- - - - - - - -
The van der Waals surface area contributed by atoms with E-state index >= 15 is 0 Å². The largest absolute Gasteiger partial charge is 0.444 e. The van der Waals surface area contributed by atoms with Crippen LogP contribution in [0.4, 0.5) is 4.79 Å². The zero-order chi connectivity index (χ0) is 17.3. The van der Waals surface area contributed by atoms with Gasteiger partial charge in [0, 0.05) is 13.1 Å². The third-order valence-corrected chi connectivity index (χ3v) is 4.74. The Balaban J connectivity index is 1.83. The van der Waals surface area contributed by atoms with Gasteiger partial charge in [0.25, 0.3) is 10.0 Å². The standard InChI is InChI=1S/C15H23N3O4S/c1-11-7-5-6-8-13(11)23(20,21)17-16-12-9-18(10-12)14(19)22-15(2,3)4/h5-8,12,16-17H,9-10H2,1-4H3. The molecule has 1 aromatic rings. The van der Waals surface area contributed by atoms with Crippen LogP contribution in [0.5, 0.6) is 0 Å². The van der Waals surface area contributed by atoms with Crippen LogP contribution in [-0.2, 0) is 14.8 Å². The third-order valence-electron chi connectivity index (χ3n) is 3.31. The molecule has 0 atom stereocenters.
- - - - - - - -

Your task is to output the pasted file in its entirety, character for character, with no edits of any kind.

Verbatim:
The van der Waals surface area contributed by atoms with E-state index >= 15 is 0 Å². The largest absolute Gasteiger partial charge is 0.444 e. The van der Waals surface area contributed by atoms with Crippen LogP contribution in [0.4, 0.5) is 4.79 Å². The zero-order chi connectivity index (χ0) is 17.3. The van der Waals surface area contributed by atoms with Gasteiger partial charge in [0, 0.05) is 13.1 Å². The third-order valence-corrected chi connectivity index (χ3v) is 4.74. The Balaban J connectivity index is 1.83. The van der Waals surface area contributed by atoms with Gasteiger partial charge in [0.25, 0.3) is 10.0 Å². The standard InChI is InChI=1S/C15H23N3O4S/c1-11-7-5-6-8-13(11)23(20,21)17-16-12-9-18(10-12)14(19)22-15(2,3)4/h5-8,12,16-17H,9-10H2,1-4H3. The molecule has 1 aromatic rings. The van der Waals surface area contributed by atoms with Crippen LogP contribution in [0.5, 0.6) is 0 Å². The van der Waals surface area contributed by atoms with Crippen LogP contribution in [-0.2, 0) is 14.8 Å². The third-order valence-electron chi connectivity index (χ3n) is 3.31. The molecule has 0 atom stereocenters.